The top-secret world the government created in response to the terrorist attacks of Sept. 11, 2001, has become so large, so unwieldy and so secretive that no one knows how much money it costs, how many people it employs, how many programs exist within it or exactly how many agencies do the same work….

Many security and intelligence agencies do the same work, creating redundancy and waste. For example, 51 federal organizations and military commands, operating in 15 U.S. cities, track the flow of money to and from terrorist networks.

At least 20 percent of the government organizations that exist to fend off terrorist threats were established or refashioned in the wake of 9/11. Many that existed before the attacks grew to historic proportions as the Bush administration and Congress gave agencies more money than they were capable of responsibly spending.

We are plagued by a bloated bureaucracy which harbors uninspired servants whose lapses endanger the security of the homeland. Not much has changed since 911 except the deficit, the size of government and the burden tax payers are paying for the perception of security, which begs the question is all this worth the price?

Democracy is a threat to America?!?!


That’s what some in the US intelligence agency believed during the term of President Jimmy Carter and so they schemed to prevent Carter from winning a second term by sabotaging his presidency.  These and other remarkable facts are contained in an article written by Robert Parry.  Take time to read the link.  Among other things it asserts

Too many powerful interests do not want the American people to accept even the possibility that U.S. intelligence operatives and a longtime ally could intervene to oust a president who had impinged on what those two groups considered their vital interests.

To accept that scenario would mean that two of the great fears of American democracy had come true – George Washington’s warning against the dangers of “entangling alliances” and Harry Truman’s concern that the clandestine operations of the CIA had the makings of an “American Gestapo.”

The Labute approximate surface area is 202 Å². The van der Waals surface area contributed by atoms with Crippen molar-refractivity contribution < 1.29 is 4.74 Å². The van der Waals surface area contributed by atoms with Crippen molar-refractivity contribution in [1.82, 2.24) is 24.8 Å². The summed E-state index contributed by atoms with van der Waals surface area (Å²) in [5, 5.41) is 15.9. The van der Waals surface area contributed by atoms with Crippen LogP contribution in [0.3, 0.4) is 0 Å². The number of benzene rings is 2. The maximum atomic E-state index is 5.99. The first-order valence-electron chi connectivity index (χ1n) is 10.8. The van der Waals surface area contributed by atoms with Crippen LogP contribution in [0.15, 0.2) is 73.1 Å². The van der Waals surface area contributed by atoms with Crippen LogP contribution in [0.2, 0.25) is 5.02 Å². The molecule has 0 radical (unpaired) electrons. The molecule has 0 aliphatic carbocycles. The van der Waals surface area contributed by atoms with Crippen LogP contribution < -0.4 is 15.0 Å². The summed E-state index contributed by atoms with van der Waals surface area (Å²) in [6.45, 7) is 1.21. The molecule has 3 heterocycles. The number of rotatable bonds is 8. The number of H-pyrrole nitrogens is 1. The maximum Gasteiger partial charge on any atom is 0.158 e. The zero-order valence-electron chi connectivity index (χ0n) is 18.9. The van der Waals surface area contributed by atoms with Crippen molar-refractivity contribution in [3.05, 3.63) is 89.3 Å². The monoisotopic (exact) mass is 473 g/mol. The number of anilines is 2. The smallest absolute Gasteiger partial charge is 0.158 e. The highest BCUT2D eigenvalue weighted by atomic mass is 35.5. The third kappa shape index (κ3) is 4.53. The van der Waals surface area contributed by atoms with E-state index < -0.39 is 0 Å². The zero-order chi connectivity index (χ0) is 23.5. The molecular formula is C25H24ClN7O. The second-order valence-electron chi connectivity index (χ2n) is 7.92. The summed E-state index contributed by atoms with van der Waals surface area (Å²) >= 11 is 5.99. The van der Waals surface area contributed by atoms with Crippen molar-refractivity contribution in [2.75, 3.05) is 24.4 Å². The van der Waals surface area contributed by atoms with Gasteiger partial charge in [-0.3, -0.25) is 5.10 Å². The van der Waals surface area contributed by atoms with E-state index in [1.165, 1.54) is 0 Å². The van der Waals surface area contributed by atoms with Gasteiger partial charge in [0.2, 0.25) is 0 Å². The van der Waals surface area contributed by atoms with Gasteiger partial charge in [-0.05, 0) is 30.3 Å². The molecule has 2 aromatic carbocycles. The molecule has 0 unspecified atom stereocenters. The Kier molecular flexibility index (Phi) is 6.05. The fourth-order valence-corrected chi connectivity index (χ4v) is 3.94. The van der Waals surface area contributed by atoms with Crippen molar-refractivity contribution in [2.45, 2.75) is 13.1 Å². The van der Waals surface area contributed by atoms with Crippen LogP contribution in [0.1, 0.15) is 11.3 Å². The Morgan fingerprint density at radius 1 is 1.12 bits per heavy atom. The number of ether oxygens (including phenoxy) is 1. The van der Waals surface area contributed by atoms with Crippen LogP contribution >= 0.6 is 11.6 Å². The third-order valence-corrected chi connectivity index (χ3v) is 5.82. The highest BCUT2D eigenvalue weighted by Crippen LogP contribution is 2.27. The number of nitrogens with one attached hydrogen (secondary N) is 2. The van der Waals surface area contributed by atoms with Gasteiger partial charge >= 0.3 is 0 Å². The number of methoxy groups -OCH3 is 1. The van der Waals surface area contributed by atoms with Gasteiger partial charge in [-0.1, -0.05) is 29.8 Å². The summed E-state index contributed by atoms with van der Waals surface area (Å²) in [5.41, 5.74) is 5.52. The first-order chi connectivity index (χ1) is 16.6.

there is no doubt that CIA Old Boys and Likudniks had strong motives for seeking President Jimmy Carter’s defeat in 1980.Inside the CIA, Carter and his CIA Director Stansfield Turner were blamed for firing many of the free-wheeling covert operatives from the Vietnam era, for ousting legendary spymaster Ted Shackley, and for failing to protect longtime U.S. allies (and friends of the CIA), such as Iran’s Shah and Nicaragua’s dictator Anastasio Somoza.

As for Israel, Likud Prime Minister Menachem Begin was furious over Carter’s high-handed actions at Camp David in 1978 forcing Israel to trade the occupied Sinai to Egypt for a peace deal. Begin feared that Carter would use his second term to bully Israel into accepting a Palestinian state on West Bank lands that Likud considered part of Israel’s divinely granted territory.

Begin recognized that the scheme required Carter winning a second term in 1980 when, Kimche wrote, “he would be free to compel Israel to accept a settlement of the Palestinian problem on his and Egyptian terms, without having to fear the backlash of the American Jewish lobby.”In his 1992 memoir, Profits of War, Ari Ben-Menashe, an Israeli military intelligence officer who worked with Likud, agreed that Begin and other Likud leaders held Carter in contempt.

“Begin loathed Carter for the peace agreement forced upon him at Camp David,” Ben-Menashe wrote. “As Begin saw it, the agreement took away Sinai from Israel, did not create a comprehensive peace, and left the Palestinian issue hanging on Israel’s back.”